Sunday, June 18, 2017

#BookReview | Hidden Figures by Margot Lee Shetterly #DNF

Title: Hidden Figures
By: Margot Lee Shetterly
Genre: Historical Non-Fiction
Pages: 349
Release Date: December 6th, 2016
Publisher: William Morrow Paperbacks
Audience: Adult

Summary from Goodreads: The phenomenal true story of the black female mathematicians at NASA whose calculations helped fuel some of America's greatest achievements in space. Now a major motion picture starring Taraji P. Henson, Octavia Spencer, Janelle Monae, Kirsten Dunst, and Kevin Costner.

Before John Glenn orbited the Earth or Neil Armstrong walked on the moon, a group of dedicated female mathematicians known as "human computers" used pencils, slide rules, and adding machines to calculate the numbers that would launch rockets and astronauts into space.

Among these problem solvers were a group of exceptionally talented African American women, some of the brightest minds of their generation. Originally relegated to teaching math in the South's segregated public schools, they were called into service during the labor shortages of World War II, when America's aeronautics industry was in dire need of anyone who had the right stuff. Suddenly these overlooked math whizzes had shots at jobs worthy of their skills, and they answered Uncle Sam's call, moving to Hampton, Virginia, and the fascinating, high-energy world of the Langley Memorial Aeronautical Laboratory.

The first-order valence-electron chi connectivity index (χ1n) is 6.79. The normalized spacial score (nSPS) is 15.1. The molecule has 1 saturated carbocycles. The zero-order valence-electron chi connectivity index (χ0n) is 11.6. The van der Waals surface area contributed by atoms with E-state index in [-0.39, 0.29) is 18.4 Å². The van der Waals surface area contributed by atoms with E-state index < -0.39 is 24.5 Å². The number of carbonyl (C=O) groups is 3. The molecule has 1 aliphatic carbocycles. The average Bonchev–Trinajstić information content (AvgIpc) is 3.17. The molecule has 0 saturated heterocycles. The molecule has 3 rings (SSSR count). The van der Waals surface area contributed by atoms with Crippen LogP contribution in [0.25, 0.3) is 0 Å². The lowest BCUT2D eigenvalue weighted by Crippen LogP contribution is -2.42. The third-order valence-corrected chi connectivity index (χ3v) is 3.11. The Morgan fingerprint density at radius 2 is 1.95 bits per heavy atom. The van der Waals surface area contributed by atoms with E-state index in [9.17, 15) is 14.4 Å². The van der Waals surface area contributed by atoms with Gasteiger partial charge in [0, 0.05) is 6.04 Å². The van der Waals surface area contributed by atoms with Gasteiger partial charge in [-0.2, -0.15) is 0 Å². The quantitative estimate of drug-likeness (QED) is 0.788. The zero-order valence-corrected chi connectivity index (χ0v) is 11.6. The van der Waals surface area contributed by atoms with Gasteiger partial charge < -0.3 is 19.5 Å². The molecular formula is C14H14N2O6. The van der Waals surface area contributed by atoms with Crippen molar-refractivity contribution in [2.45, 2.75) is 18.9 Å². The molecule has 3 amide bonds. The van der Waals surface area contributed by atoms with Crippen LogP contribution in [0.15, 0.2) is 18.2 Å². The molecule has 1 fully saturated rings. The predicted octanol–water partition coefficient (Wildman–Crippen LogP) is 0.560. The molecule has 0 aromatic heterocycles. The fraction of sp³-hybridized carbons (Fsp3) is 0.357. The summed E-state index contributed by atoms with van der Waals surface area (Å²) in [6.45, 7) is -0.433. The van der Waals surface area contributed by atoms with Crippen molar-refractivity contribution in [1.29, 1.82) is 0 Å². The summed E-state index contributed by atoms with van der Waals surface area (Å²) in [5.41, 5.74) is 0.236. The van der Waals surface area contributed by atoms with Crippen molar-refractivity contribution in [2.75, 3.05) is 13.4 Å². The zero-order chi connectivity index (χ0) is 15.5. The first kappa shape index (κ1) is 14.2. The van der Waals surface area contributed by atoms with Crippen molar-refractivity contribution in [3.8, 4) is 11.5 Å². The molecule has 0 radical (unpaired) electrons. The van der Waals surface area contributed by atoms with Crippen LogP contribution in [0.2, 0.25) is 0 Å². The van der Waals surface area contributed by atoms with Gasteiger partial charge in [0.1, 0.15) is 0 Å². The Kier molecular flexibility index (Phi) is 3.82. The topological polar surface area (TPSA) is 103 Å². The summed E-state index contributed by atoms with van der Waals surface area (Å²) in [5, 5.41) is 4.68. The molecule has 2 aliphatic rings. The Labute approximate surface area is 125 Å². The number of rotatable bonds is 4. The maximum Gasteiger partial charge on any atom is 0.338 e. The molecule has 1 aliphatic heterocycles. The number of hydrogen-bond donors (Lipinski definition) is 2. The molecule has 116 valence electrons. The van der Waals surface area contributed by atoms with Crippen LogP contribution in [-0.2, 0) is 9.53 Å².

Even as Virginia's Jim Crow laws required them to be segregated from their white counterparts, the women of Langley's all-black West Computing group helped America achieve one of the things it desired most: a decisive victory over the Soviet Union in the Cold War and complete domination of the heavens.

Starting in World War II and moving through to the Cold War, the civil rights movement, and the space race, Hidden Figures follows the interwoven accounts of Dorothy Vaughan, Mary Jackson, Katherine Johnson, and Christine Darden, four African American women who participated in some of NASA's greatest successes. It chronicles their careers over nearly three decades as they faced challenges, forged alliances, and used their intellects to change their own lives - and their country's future.





Review: I waited and waited and waited for a copy of this book from the library. While I was waiting, I saw the movie and I loved it. Then I started reading the book and I was so bored that I didn't finish it. 

The book was chalked full of heavy, dry history and not much of the story that I was expecting. I didn't love the characters and I had a hard time digesting the writing style. This is one of those rare cases where I felt that the book was way better than the movie.

I gave this book a big DNF. If you are into thick historical stories, then you would possibly like Hidden Figures. If historical is not your thing, watch the movie.

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